Marketing: Real People, Real Choices – Chapter 7

Market fragmentation
The creation of many consumer groups due to a diversity of distinct needs and wants in modern society
Target marketing strategy
Dividing the total market into different segments on the basis of customer characteristics, selecting one or more segments, and developing products to meet the needs of those specific segments.
Segmentation
The process of dividing a larger market into smaller pieces based on one or more meaningfully shared characteristics.
Segmentation variables
Dimensions that divide the total market into fairly homogeneous groups, each with different needs and preferences.
Demographics
Statistics that measure observable aspects of a population, including size, age, gender, ethnic group, income, education, occupation, and family structure
Generational marketing
Marketing to members of a generation, who
tend to share the same outlook and priorities.
Generation X
The group of consumers born between 1965 and 1978.
Baby Boomer
The segment of people born between 1946 and 1964.
Metrosexual
A straight, urban male who is keenly interested in fashion, home design, gourmet cooking, and personal care.
Cultural diversity
A management practice that actively seeks to include people of different sexes, races, ethnic groups, and religions in an organization’s employees, customers, suppliers, and distribution channel partners.
Geodemography
A segmentation technique that combines geography with demographics.
Geocoding
Customizing Web advertising so that people who log on in different places will see ad banners for local businesses.
Psychographics
The use of psychological, sociological, and anthropological factors to construct market segments.
VALS (values and lifestyles)
A psychographic system that divides the entire U.S. population into eight segments.
Behavioral segmentation
A technique that divides consumers into segments on the basis of how they act toward, feel about, or use a good or service
80/20 rule
A marketing rule of thumb that 20 percent of purchasers account for 80 percent of a product’s
sales.
Long tail
A new approach to segmentation based on the idea that companies can make money by selling small amounts of items that only a few people want, provided they sell enough different items.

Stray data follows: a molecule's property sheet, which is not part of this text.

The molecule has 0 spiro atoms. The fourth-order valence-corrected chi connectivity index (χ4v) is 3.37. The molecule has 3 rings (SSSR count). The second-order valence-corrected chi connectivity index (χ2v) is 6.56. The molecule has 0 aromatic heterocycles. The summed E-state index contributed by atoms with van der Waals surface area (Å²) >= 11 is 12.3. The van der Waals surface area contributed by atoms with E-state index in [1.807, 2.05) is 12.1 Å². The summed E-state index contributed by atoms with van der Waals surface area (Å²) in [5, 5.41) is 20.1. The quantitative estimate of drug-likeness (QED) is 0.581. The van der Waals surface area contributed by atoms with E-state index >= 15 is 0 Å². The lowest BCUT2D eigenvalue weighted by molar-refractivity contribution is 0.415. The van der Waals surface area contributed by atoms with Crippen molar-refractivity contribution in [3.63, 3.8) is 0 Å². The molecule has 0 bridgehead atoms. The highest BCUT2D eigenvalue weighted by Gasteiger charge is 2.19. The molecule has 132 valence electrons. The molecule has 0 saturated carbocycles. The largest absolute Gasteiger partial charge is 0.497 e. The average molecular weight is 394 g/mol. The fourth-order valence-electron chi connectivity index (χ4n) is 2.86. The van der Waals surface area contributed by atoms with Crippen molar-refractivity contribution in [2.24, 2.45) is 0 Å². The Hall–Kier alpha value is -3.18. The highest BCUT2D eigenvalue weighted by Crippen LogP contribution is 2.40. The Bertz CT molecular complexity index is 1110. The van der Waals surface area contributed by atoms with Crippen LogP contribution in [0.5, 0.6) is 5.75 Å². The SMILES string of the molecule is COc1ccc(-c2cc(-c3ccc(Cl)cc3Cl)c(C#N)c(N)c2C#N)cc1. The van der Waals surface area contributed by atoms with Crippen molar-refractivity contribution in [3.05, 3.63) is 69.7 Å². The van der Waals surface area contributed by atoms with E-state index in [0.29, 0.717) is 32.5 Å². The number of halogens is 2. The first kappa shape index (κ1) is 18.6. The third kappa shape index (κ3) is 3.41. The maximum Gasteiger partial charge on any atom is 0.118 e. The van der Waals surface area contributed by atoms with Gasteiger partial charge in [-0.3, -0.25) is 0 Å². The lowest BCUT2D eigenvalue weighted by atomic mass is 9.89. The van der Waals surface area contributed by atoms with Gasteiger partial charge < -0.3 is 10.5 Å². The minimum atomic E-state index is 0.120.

Usage occasions
An indicator used in behavioral market segmentation based on when consumers use a product most.
Targeting
A strategy in which marketers evaluate the attractiveness of each potential segment and decide in which of these groups they will invest resources to try to turn them into customers.
Target market
The market segments on which an organization focuses its marketing plan and toward which it directs its marketing efforts.
Segment profile
A description of the “typical” customer in a segment
undifferentiated targeting strategy
Appealing to a broad spectrum of people
differentiated targeting strategy
Developing one or more products for each of several distinct customer groups and making sure these offerings are kept separate in the marketplace.
concentrated targeting strategy
Focusing a firm’s efforts on offering one or more products to a single segment
custom marketing strategy
An approach that tailors specific products and the messages about them to individual customers.
mass customization
An approach that modifies a basic good or service to meet the needs of an individual.
Positioning
Develop a marketing strategy to influence how a particular market segment perceives a good or service in comparison to the competition.
Repositioning
Redoing a product’s position to respond to marketplace changes.
Retro brand
A once-popular brand that has been revived to experience a popularity comeback, often by riding a wave of nostalgia.
Brand personality
A distinctive image that captures a good’s or service’s character and benefits.
Perceptual map
A technique to visually describe where brands are “located” in consumers’ minds relative to competing brands.
Customer relationship management (CRM)
A systematic tracking of consumers’ preferences and behaviors over time in order to tailor the value proposition as closely as possible to each individual’s unique wants and needs. CRM allows firms to talk to individual customers and to adjust elements of their marketing program in light of how each customer reacts.
touchpoint
Any point of direct interface between customers and a company (online, by phone, or in person).
Share of customer
The percentage of an individual customer’s purchase of a product that is a single brand.
Lifetime value of a customer
The potential profit a single customer’s purchase
of a firm’s products generates over the customer’s lifetime.
Customer equity
The financial value of a customer relationship throughout the lifetime of the relationship.